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  • Writer's pictureScott Cameron

5 Fun Ways Students Find Quotes

Teaching students the value of using quotes in an essay is more important now than ever.  Imagine a politician who doesn’t use facts to back up their plan to help the economy.  Imagine a scientist who doesn’t use evidence in their research.  Imagine a realtor who wants to describe a house instead of showing it to you.  You can’t make an argument without evidence to support it just like you can’t sell a product that doesn’t work.  If we want our students to write a high-quality essay, they need to spend most of their time in class working with the text and finding quotes that they can use to support their thesis. 

 

Here are five fun ways that students can collect evidence to use in their essay:

 

1. Reading aloud

 

Reading the text out loud allows students to really hear the emotion behind the words on paper.  It’s easier to hear Shakespeare than it is to silently read his plays.  In addition to bringing the text to life, reading aloud allows students to write down quotes that stick out to them.  I like to change the pace and volume of the reading to convey the emotion or idea in the passage and allow students to digest difficult moments in a passage.  For instance, I love playing the angry and loud ghost of King Hamlet in Hamlet or the hungry and desperate Magwitch that frightens Pip in the graveyard in Great Expectations

 

2. Close reading

 

Another activity that has a ton of benefits, close reading also gives students a chance to write down important quotes.  Students identify literary techniques like repetition, parallel structure, metonymy, and personification and discuss their purpose when close reading.  They observe patterns in punctation or notice the length of sentences.  In To the Lighthouse, Lily uses short sentences before she starts her painting of Mrs. Ramsay, when she is full of doubt but once she gets going, the sentences become longer which reflects her growing courage and confidence.  If students take notes on the techniques in a passage, they can later connect them to larger themes that unfold in the novel once they write the essay. 

 

3. Scaffolded notes

 

It’s easier for students to take notes if they have a guide with topics and page numbers to help them organize their thoughts.  Students tend to stay more focused and engaged with whole-novel activities, topics, and questions.  Topic-based activities function as a model for how to structure an essay.  I distribute all handouts with scaffolded notes at the beginning of a unit so they don’t lose a bunch of different sheets of paper.  You can find my whole-novel activities here.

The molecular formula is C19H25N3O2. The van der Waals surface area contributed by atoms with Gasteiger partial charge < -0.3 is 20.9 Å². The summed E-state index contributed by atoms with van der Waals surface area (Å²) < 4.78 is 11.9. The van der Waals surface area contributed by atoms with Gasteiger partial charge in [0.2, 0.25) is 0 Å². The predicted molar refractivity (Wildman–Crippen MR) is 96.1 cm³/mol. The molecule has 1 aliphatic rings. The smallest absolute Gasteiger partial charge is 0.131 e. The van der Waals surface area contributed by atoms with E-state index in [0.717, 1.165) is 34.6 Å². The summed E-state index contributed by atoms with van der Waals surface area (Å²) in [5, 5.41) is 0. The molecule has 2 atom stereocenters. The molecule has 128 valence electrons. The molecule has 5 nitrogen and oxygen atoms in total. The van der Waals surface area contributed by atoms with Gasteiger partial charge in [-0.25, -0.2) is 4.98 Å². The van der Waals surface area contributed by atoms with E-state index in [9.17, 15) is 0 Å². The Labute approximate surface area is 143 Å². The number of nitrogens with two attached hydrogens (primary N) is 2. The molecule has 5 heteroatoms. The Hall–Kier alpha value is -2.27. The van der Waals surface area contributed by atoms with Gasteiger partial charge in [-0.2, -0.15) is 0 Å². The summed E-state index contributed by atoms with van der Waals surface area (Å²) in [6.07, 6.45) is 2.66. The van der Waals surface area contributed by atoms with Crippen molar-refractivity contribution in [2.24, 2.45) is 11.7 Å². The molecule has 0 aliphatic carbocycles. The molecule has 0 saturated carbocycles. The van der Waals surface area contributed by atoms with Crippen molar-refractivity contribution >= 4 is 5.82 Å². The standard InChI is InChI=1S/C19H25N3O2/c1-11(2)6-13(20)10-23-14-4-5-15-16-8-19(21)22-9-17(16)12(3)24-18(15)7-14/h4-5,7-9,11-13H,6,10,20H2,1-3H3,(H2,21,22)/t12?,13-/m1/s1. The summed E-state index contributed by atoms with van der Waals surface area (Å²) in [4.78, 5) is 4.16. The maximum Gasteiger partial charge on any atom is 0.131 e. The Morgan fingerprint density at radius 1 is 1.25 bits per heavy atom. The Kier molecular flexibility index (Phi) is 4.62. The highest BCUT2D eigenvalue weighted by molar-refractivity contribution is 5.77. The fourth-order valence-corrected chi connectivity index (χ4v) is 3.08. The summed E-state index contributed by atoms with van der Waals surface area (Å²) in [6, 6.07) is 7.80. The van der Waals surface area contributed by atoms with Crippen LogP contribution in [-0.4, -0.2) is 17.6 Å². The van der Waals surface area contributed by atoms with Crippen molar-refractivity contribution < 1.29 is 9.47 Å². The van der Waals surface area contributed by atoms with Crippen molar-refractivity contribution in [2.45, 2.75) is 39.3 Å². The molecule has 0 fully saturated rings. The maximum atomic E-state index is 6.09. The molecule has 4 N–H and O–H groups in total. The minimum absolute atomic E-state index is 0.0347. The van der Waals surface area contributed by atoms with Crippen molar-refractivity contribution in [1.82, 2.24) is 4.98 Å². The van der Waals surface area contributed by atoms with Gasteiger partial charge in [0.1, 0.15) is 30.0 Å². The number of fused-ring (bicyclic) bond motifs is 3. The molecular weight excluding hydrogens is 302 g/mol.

4. Group work

 

Students can work in small groups or with a partner to collect quotes related to the same topic and then answer a question.  They will then be ready to verbally present their ideas to the class during a discussion.  This kind of activity allows me to circulate around the room and ask if students need help interpreting any difficult passages.  I will often assign one or two passages to two students so they can feel comfortable before they present their analysis to the class.  Some of my best class discussions happened after I allowed students to independently take notes on around ten passages before sharing out their thoughts. 

 

5. Presentations and posters

 

Working in a group to create a poster (think mind map, sketch notes, or one pager) with quotes and interpretations and then presenting their image to the class makes it easy to jot down important quotes.  I use the Genius app to take a picture of a large poster so that I can easily zoom in on what students wrote using the projector.  Many students feel comfortable talking about a quote they wrote down if it’s on a graphic or in a PowerPoint, and it makes it easier for other students in the class to write down the quote if it’s large enough to read in a presentation. 


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how to find quotes

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